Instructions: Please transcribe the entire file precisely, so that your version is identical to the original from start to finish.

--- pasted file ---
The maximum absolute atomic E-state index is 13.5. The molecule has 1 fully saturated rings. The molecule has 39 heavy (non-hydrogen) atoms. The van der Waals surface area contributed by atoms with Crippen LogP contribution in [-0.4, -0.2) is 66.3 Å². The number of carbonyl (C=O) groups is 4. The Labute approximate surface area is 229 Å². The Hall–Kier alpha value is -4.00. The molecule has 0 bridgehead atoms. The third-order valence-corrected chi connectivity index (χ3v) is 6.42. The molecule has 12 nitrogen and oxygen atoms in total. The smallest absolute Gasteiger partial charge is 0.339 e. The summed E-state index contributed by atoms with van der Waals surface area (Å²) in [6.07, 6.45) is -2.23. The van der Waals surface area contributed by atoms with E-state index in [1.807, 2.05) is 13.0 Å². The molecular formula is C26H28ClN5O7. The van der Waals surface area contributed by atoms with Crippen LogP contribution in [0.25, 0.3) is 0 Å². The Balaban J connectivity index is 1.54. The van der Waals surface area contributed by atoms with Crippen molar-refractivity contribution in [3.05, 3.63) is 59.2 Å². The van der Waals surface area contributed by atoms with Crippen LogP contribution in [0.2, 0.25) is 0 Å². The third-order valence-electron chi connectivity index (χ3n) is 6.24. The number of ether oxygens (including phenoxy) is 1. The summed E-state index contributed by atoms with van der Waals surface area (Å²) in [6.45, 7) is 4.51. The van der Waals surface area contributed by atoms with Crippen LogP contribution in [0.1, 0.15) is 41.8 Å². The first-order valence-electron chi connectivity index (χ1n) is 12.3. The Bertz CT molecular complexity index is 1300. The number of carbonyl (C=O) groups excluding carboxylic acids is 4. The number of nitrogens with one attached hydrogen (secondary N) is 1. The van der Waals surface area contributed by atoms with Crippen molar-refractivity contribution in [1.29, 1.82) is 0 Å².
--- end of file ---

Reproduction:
The maximum absolute atomic E-state index is 13.5. The molecule has 1 fully saturated rings. The molecule has 39 heavy (non-hydrogen) atoms. The van der Waals surface area contributed by atoms with Crippen LogP contribution in [-0.4, -0.2) is 66.3 Å². The number of carbonyl (C=O) groups is 4. The Labute approximate surface area is 229 Å². The Hall–Kier alpha value is -4.00. The molecule has 0 bridgehead atoms. The third-order valence-corrected chi connectivity index (χ3v) is 6.42. The molecule has 12 nitrogen and oxygen atoms in total. The smallest absolute Gasteiger partial charge is 0.339 e. The summed E-state index contributed by atoms with van der Waals surface area (Å²) in [6.07, 6.45) is -2.23. The van der Waals surface area contributed by atoms with E-state index in [1.807, 2.05) is 13.0 Å². The molecular formula is C26H28ClN5O7. The van der Waals surface area contributed by atoms with Crippen LogP contribution in [0.25, 0.3) is 0 Å². The Balaban J connectivity index is 1.54. The van der Waals surface area contributed by atoms with Crippen molar-refractivity contribution in [3.05, 3.63) is 59.2 Å². The van der Waals surface area contributed by atoms with Crippen LogP contribution in [0.2, 0.25) is 0 Å². The third-order valence-electron chi connectivity index (χ3n) is 6.24. The number of ether oxygens (including phenoxy) is 1. The summed E-state index contributed by atoms with van der Waals surface area (Å²) in [6.45, 7) is 4.51. The van der Waals surface area contributed by atoms with Crippen LogP contribution in [0.1, 0.15) is 41.8 Å². The first-order valence-electron chi connectivity index (χ1n) is 12.3. The Bertz CT molecular complexity index is 1300. The number of carbonyl (C=O) groups excluding carboxylic acids is 4. The number of nitrogens with one attached hydrogen (secondary N) is 1. The van der Waals surface area contributed by atoms with Crippen molar-refractivity contribution in [1.29, 1.82) is 0 Å².